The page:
After Mr. Allyn defaulted on the promissory note, United Bank brought this action in superior court. The bank sought not only payment on the note against James, but also judgment against "the marital community of James E. Allyn and Martha H. Allyn, and each of them jointly and severally." The bank asked for payment of $145,490.59, the unpaid principal balance plus interest at the bank's prime rate plus five percent, and attorney's fees of not less than $10,000. Attached to the complaint were copies of the note, the modifications and the deed of trust. The Allyns filed a verified answer which inter alia denied that James acted at any time on behalf of the marital community.

United Bank immediately moved for summary judgment. The bank filed a statement of facts with its motion as required by Rule IV(f), Uniform Rules of Practice of the Superior Court. The bank also attached as exhibits to its statement of facts the same documents that it had attached to its complaint--the note, the modifications and the deed of trust.

The superior court entered an order establishing a briefing schedule and fixing a date for oral argument on the motion. The court's order warned that the motion would be decided "summarily in accordance with Uniform Rule IV(b)" if the parties did not adhere to the established briefing schedule.

Apparently due to a filing error in the office of appellants' former counsel, the court's order was misplaced and no response to the motion for summary judgment was ever filed on behalf of Mr. and Mrs. Allyn.

The superior court then issued a minute entry order which stated in its entirety as follows:

No response having been filed pursuant to the minute entry order of 3/10/88, the rule, or at all, and a review of the record to date showing no genuinely contested issue of material fact or law, ORDERED:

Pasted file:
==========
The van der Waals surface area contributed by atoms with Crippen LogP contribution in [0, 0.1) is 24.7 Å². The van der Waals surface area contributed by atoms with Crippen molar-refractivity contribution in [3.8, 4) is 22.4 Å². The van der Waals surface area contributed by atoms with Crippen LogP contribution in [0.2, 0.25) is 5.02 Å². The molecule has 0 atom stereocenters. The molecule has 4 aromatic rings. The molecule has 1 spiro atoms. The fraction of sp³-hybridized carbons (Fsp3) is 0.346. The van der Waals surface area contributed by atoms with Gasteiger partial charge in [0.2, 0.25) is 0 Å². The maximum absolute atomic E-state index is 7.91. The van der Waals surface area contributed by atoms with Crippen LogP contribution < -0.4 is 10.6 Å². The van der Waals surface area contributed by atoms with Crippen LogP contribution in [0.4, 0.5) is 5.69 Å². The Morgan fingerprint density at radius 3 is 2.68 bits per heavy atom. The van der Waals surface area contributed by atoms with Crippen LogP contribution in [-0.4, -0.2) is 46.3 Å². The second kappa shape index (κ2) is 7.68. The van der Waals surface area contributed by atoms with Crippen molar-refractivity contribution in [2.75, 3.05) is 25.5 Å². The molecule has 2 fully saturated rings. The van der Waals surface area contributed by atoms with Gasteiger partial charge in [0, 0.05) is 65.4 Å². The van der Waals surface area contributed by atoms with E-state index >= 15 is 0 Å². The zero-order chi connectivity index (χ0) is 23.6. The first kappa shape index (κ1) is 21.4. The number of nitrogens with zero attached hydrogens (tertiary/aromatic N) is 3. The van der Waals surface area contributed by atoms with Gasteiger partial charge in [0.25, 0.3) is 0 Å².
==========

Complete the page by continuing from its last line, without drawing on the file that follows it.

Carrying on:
1. Granting plaintiff's Motion for Summary Judgment on the Complaint and Counterclaim, and

2. Vacating oral argument set 4/13/88.

United Bank thereafter filed a request for attorney's fees, to which the Allyns objected on the ground that the amount requested was excessive. The superior court awarded the requested fee and signed the form of judgment proposed by the bank.

The judgment entered in favor of the bank was against the marital community for the balance due on the debt, plus interest at the bank's prime rate plus five percent, and attorney's fees of more than $14,000. The superior court's judgment also included judgment against the Allyns' counterclaim, a decision which the Allyns do not challenge here.

The Allyns filed a motion for new trial. They argued that the summary judgment was not justified by the evidence and was contrary to law. The court denied the motion.

Mr. and Mrs. Allyn appeal from the judgment and the order denying the new trial motion.


The Allyns contend on appeal that summary judgment was improper because the record in the superior court contained evidence creating genuine issues of material fact. In particular, they argue that two issues required a trial and thus precluded summary judgment.

The first issue was created by the text of the note, which sets forth a default interest rate of only the prime rate plus four percent, whereas the bank claimed (and was awarded in the judgment) interest of prime plus five percent.